12 Writing and Grammar Tips for Bloggers

Discussion in 'Bloggers Forum' started by CocoFusion, Oct 27, 2014.



  1. CocoFusion

    CocoFusion UF Member

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    Reading some blogs make me cringe! Their sentence construction, grammar usage and comprehension are something even a fifth standard kid will find awful. You’ll find every blogger propagating the necessity of quality content. However, most of them fail to maintain the necessary quality standards on their own blog. The primary lack is inadequate language knowledge.

    I won’t teach English Language here but what I want to share are some essential grammar tips for bloggers. Erroneous grammar usage creates negative impression about the blog and hurts its branding in the long run.

    It’s not that you’ve to become the next language genius and no one is expecting impeccable language use; however, there are certain basic standards. You’re good if you can maintain the basic standards and with the changing landscape of advertising, we need to be ahead of the game.

    So, read these grammar tips and abide by them on your blog.

    Grammar Tips for Bloggers
    Here we go:

    1) Your / You’re
    ‘Your’ is a possessive pronoun and ‘You’re’ is the contraction of ‘you are’.

    Examples:

    • Your blog
    • You’re my best friend
    2) There / Their / They’re
    ‘There’ implies going somewhere and ‘Their’ means referring to people. ‘They’re’ is the contraction of ‘they are’.

    Examples:

    • The thieves are hiding there.
    • Have you got their goods?
    • They’re so talkative.
    3) Its / It’s
    ‘Its’ is a possessive pronoun and ‘It’s’ is the contraction of ‘it is’ or ‘it has’.

    Examples:

    • It’s an apple.
    • The dog overturned its water bowl.
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    Grammar Tips for Bloggers​

    4) Than / Then
    You use ‘than’ if you’re comparing anything and use ‘then’ is other instances. ‘Then’ often implies a certain point of time.

    Examples:

    • An apple has more nutrition than an orange.
    • Then the group of friends went to the temple.
    5) Affect / Effect
    ‘Affect’ is a verb and ‘Effect’ is a noun. Both of them ‘imply’ something so the differences are subtle. Most bloggers and writers confuse between them.

    Examples:

    • Poor grammar has a negative effect on writing skills.
    • Poor grammar will affect your potential to gain more assignments.
    6) Less / Fewer
    Use ‘Fewer’ if you can count it and ‘Less’ when its uncountable or immeasurable.

    Examples:

    • Robert sent fewer job applications than last week.
    • Johnson has less incentive to work harder.
    7) Complement / Compliment
    ‘Complement’ is added when you add or supplement something. ‘Compliment’ is praising someone.

    Examples:

    • Max complimented Sarah on her beautiful appearance.
    • The Genesis framework complements WordPress.
    8) Principal / Principle
    ‘Principal’ indicates the highest of ranks, the head of an organisation or the main participant. ‘Principle’ implies a law or standard.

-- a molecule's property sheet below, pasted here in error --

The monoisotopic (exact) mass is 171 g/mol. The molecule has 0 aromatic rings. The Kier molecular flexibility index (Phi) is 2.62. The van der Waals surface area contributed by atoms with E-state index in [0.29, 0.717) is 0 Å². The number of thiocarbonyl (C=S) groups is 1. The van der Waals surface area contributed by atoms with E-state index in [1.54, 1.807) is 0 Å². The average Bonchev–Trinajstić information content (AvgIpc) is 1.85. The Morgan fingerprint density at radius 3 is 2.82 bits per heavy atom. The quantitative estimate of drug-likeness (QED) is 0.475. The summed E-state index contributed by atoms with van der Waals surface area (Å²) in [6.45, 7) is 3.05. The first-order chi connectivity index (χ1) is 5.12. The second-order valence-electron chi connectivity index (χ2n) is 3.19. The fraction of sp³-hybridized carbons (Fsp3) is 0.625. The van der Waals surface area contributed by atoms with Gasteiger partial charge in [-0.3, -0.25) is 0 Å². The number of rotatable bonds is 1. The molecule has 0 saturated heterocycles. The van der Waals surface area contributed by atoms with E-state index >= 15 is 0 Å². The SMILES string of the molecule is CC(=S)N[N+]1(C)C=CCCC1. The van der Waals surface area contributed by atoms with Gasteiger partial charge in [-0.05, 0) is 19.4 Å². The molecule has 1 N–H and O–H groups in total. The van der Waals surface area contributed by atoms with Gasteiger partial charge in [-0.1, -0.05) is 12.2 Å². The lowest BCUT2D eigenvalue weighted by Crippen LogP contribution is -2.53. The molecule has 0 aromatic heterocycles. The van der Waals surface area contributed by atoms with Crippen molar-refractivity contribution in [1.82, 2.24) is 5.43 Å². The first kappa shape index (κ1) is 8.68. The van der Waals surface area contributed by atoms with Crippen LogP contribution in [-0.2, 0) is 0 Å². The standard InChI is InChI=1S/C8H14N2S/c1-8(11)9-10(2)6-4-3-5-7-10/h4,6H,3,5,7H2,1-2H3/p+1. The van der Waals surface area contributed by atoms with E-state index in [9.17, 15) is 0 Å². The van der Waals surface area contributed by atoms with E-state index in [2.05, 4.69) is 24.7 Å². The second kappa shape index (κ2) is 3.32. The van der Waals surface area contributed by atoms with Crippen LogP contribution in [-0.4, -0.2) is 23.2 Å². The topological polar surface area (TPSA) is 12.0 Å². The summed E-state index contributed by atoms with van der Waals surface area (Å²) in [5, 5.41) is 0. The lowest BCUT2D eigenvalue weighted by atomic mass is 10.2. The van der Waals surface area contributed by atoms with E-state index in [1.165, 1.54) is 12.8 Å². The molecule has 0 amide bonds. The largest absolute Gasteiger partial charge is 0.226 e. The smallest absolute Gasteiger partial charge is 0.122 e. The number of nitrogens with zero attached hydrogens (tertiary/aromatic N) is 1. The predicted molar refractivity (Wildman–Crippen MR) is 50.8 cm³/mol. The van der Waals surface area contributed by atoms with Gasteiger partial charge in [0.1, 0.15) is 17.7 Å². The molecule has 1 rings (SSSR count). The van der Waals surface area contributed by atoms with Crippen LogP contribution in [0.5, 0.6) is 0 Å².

Examples:

    • Robin is the principal shareholder in the company.
    • The banking system operates of various principles.


    How to Improve Your Grammar & Writing?
    If you write blogs, either for your own or someone else’s, and your writing sucks, it’s time to get back to school!

    As a content creator, it is your responsibility to offer near-perfect content because blog owners and other content marketing agencies don’t have the time or resources to put a piece of article or blog through layers of editorial standard.

    They expect a nearly flawless masterpiece!

    In this section, I am going to share some online grammar and writing style guides. Read them.

    1) Grammarly.com
    A next-gen automated proofreader, the free tool checks your content against 250 grammar and styling features! Just copy and paste the content, and the software runs it through more than 9 billion documents within minutes.

    2) Daily Writing Tips
    Signup with their newsletter and get a daily dose of grammar, spelling and vocabulary tips right in your inbox.

    3) Grammarphobia.com
    Stewart Kellerman and Patricia T. O’Conner have spent half a century as editors and writers. They are the authors of some top books on English language. Their website publishes content on grammar, usage, etymology and more.

    4) Grammar Girl: Quick and Dirty Tips
    This is an award-winning website offering creative and engaging grammar exercises, helping you learn grammar rules, spellings, word selections and more. They also have a weekly podcast worth signing up for.

    Writing is an extremely satisfying and creative art. If you’re unsure about writing, read Lisa Killman’s What Not to Do as a Writer blog where she shares her journey as a writer and the mistakes she made. The stories are inspirational in a big way. Or, take this quiz from About.com.

    Endnote

    The moot point is if you want to become a writer and express it through the medium of blogging, read all the writing and grammar tips for bloggers.
     
  2. southernguy

    southernguy UF Member

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    I must admit that Grammarly has helped me improve my writing skills, not only does it correct spelling, it also helps one expand their vocabulary which was really helpful for me when I first began writing for my own personal blog, in fact I just started a personal blog for my cousin about the benefits of breast feeding and supplements and in comparison between Grammarly and a regular spell check using word and there is a night and day difference and Grammarly works much better.
     

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